We met Amy (not her real name) in early 2016 – she wanted to know if she could apply for lawful permanent resident status. She had been married to a US citizen for the last 10 years and was the mother of four US citizen children. In the mid-1980s, she came to the United States with a visa, but all of her documents had been stolen in the early 1990s. As you may already know, in order to apply for a green card, you generally need to show that you had a lawful entry to the United States. Amy wanted to apply for a green card, but didn’t know how to prove her lawful entry. That was our missing piece.

We filed multiple FOIA requests, in the hopes of obtaining her enter records from USCIS or CBP. She contacted her Embassy to see if they could help her. After a year of waiting for results, we received some records for Amy, but nothing that showed her lawful entry. We were seemingly stuck.

Amy then told me that she had a son who had served in the US military and I immediately thought of Parole in Place (PIP). PIP is a great program that allows immediately family members of US service members to have their unlawful entry waived so that, if everything else is in order, they can apply for their green card in the United States. In Amy’s PIP application, she provided a statement talking about her entry. She was honest and talked about entering by plane and having a visa at the time.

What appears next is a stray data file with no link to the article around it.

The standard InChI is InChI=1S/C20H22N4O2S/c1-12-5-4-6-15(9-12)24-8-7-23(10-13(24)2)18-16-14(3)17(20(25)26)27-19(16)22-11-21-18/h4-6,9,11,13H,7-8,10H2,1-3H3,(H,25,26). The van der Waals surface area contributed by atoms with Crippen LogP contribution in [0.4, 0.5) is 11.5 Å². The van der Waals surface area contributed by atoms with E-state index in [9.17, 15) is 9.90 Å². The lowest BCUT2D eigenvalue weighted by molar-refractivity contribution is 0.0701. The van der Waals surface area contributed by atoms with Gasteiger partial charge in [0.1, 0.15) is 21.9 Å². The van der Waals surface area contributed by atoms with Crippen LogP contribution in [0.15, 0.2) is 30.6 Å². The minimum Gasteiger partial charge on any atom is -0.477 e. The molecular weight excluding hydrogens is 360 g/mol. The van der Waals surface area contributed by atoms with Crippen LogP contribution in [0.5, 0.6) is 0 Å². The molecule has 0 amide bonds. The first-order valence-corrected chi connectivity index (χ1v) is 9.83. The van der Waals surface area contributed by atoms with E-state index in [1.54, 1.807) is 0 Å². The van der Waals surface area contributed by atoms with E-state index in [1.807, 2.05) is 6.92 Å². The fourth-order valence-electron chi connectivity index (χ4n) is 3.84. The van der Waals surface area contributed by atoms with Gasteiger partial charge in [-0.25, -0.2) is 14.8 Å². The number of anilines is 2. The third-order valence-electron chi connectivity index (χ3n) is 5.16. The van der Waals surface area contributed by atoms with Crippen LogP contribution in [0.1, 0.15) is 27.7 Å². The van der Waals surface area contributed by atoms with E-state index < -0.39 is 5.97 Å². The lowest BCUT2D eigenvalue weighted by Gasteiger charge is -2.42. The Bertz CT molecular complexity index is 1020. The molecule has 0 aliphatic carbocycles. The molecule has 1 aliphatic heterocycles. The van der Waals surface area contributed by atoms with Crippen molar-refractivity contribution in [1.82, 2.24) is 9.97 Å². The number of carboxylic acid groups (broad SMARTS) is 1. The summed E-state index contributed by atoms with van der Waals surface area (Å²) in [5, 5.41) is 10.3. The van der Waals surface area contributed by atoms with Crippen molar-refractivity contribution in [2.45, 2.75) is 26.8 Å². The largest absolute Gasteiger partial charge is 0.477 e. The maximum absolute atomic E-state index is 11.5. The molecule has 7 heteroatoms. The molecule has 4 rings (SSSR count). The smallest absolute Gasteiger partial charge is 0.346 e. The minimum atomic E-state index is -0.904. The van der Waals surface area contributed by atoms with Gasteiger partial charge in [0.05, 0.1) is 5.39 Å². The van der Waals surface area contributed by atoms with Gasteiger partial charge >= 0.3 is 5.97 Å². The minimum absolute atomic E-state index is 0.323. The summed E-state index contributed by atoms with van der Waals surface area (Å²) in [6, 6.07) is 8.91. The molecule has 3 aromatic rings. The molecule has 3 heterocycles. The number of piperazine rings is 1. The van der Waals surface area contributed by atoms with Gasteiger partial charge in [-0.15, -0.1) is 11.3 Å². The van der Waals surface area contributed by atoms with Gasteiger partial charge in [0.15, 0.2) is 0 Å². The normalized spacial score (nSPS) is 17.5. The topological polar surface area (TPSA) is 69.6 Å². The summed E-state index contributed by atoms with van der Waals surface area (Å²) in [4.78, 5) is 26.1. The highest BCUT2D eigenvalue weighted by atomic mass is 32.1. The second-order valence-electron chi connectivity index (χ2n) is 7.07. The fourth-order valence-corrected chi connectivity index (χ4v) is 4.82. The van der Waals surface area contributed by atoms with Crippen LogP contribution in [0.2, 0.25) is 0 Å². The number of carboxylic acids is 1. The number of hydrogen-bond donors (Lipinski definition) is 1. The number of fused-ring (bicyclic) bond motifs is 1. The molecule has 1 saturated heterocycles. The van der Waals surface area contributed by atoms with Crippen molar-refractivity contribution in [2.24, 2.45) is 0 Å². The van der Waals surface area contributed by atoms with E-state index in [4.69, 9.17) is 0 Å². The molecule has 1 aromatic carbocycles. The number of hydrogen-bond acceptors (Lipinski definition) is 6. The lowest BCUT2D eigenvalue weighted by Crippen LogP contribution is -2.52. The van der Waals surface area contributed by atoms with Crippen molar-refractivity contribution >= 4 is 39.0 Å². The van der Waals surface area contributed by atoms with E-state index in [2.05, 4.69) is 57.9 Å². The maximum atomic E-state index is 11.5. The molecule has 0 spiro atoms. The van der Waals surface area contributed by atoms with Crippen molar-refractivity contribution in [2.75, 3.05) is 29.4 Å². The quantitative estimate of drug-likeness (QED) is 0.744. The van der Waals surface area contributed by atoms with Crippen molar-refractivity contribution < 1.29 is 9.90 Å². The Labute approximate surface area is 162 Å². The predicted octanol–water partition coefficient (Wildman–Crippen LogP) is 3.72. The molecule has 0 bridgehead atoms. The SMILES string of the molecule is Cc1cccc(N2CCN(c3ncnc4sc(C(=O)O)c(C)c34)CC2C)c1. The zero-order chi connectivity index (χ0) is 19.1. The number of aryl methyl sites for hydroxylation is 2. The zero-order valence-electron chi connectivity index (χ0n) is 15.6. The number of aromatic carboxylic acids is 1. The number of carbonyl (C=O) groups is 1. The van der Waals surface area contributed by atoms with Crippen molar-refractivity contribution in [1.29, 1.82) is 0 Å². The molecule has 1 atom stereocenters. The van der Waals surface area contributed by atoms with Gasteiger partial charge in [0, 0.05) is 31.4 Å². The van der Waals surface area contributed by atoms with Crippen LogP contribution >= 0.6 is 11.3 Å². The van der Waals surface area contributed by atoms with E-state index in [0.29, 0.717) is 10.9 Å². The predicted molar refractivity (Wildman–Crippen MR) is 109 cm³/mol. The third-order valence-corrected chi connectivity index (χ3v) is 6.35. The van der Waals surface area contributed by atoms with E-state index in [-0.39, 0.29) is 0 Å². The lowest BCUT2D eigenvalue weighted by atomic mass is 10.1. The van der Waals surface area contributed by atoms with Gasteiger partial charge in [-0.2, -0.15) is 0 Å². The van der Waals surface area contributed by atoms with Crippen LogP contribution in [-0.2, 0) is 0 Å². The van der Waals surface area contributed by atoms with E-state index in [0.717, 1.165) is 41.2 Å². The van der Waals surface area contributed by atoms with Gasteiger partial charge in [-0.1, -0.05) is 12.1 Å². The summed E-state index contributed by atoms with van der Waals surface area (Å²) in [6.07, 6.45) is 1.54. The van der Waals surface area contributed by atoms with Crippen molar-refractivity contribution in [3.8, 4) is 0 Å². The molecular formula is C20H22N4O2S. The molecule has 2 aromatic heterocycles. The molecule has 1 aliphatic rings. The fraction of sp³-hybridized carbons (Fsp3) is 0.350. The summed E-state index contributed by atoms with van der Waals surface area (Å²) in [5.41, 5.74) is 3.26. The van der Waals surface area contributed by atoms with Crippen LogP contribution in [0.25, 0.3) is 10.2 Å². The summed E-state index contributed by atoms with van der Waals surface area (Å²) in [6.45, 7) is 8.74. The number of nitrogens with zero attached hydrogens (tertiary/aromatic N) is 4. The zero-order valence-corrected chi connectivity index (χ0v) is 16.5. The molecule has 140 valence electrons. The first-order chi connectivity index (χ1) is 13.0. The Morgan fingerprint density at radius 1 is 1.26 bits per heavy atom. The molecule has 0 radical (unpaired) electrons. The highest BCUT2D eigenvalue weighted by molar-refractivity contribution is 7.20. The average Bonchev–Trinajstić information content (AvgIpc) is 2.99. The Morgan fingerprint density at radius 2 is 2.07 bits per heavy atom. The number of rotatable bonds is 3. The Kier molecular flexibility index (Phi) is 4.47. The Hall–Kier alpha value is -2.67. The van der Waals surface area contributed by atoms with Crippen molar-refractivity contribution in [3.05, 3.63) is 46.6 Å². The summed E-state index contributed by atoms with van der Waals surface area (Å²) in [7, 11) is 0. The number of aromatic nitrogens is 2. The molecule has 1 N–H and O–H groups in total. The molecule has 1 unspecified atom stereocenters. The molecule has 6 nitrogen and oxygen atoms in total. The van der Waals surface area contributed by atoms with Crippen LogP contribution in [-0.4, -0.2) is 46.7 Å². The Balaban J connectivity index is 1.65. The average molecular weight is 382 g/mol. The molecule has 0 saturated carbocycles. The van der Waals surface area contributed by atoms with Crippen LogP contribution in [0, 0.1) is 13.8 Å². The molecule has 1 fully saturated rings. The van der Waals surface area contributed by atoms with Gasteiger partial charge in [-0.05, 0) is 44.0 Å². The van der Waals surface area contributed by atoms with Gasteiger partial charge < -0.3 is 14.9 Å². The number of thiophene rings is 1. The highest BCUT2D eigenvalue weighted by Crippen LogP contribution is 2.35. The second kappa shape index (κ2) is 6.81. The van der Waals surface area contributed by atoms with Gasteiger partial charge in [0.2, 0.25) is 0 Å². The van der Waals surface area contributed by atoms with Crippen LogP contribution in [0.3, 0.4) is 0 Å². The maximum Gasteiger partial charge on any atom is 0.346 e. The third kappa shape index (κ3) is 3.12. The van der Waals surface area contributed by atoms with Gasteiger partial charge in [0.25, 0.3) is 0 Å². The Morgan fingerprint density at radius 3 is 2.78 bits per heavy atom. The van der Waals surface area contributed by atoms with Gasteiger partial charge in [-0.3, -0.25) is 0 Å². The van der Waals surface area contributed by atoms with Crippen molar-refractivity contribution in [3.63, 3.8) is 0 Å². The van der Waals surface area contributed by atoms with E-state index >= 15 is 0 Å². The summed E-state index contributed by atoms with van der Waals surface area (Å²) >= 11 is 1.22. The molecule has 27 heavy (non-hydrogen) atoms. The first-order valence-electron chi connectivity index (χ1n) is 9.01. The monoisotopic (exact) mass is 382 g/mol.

The PIP request was denied. Why? Because Amy had entered lawfully and PIP is only for those who entered the US unlawfully.  The denial stated that there was a “presumption of a lawful entry” in her case.  Well…if USCIS says a presumption of a lawful entry, is that good enough for a green card? I hoped so and we filed an adjustment of status application for Amy.

While waiting for an interview to be scheduled, one of our appeals on FOIA resulted in a few additional documents being released. One of the items the government gave to us was a screenshot from an old INS screen. It had Amy’s name on it, a date, and it said “inspected/private aircraft.” Bingo.

Amy had her interview earlier this week – five years after she and I first met. The officer was uncertain about the screenshot – it’s not a typical document that would be provided to show a lawful entry. However, after a quick conversation with a supervisor, the officer came back and told us that the document was acceptable. The missing piece was the screenshot and her immigration puzzle was complete – Amy’s green card was approved! After being in the US for over 30 years, Amy is now a lawful permanent resident and we couldn’t be happier!